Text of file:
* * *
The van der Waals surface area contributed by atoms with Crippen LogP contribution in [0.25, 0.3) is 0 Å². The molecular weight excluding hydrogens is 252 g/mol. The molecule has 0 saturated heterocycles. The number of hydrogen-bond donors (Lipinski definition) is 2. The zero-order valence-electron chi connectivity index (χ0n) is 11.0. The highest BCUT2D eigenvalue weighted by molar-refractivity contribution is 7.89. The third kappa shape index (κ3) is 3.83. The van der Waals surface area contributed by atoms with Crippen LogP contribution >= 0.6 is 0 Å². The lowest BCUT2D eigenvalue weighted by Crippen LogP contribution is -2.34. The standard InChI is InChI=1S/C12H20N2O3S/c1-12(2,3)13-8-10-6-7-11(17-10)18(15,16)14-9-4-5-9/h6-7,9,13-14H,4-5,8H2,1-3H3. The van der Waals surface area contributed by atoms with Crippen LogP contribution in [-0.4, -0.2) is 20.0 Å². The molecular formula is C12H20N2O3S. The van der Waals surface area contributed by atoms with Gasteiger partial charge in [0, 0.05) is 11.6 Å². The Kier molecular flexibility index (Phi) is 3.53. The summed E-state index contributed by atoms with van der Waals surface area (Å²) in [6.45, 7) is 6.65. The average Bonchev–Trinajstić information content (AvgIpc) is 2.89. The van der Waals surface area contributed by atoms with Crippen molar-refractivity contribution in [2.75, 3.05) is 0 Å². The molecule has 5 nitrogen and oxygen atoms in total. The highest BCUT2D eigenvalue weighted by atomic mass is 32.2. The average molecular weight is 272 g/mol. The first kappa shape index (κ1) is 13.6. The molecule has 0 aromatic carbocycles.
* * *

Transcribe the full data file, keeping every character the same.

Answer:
The van der Waals surface area contributed by atoms with Crippen LogP contribution in [0.25, 0.3) is 0 Å². The molecular weight excluding hydrogens is 252 g/mol. The molecule has 0 saturated heterocycles. The number of hydrogen-bond donors (Lipinski definition) is 2. The zero-order valence-electron chi connectivity index (χ0n) is 11.0. The highest BCUT2D eigenvalue weighted by molar-refractivity contribution is 7.89. The third kappa shape index (κ3) is 3.83. The van der Waals surface area contributed by atoms with Crippen LogP contribution >= 0.6 is 0 Å². The lowest BCUT2D eigenvalue weighted by Crippen LogP contribution is -2.34. The standard InChI is InChI=1S/C12H20N2O3S/c1-12(2,3)13-8-10-6-7-11(17-10)18(15,16)14-9-4-5-9/h6-7,9,13-14H,4-5,8H2,1-3H3. The van der Waals surface area contributed by atoms with Crippen LogP contribution in [-0.4, -0.2) is 20.0 Å². The molecular formula is C12H20N2O3S. The van der Waals surface area contributed by atoms with Gasteiger partial charge in [0, 0.05) is 11.6 Å². The Kier molecular flexibility index (Phi) is 3.53. The summed E-state index contributed by atoms with van der Waals surface area (Å²) in [6.45, 7) is 6.65. The average Bonchev–Trinajstić information content (AvgIpc) is 2.89. The van der Waals surface area contributed by atoms with Crippen molar-refractivity contribution in [2.75, 3.05) is 0 Å². The molecule has 5 nitrogen and oxygen atoms in total. The highest BCUT2D eigenvalue weighted by atomic mass is 32.2. The average molecular weight is 272 g/mol. The first kappa shape index (κ1) is 13.6. The molecule has 0 aromatic carbocycles.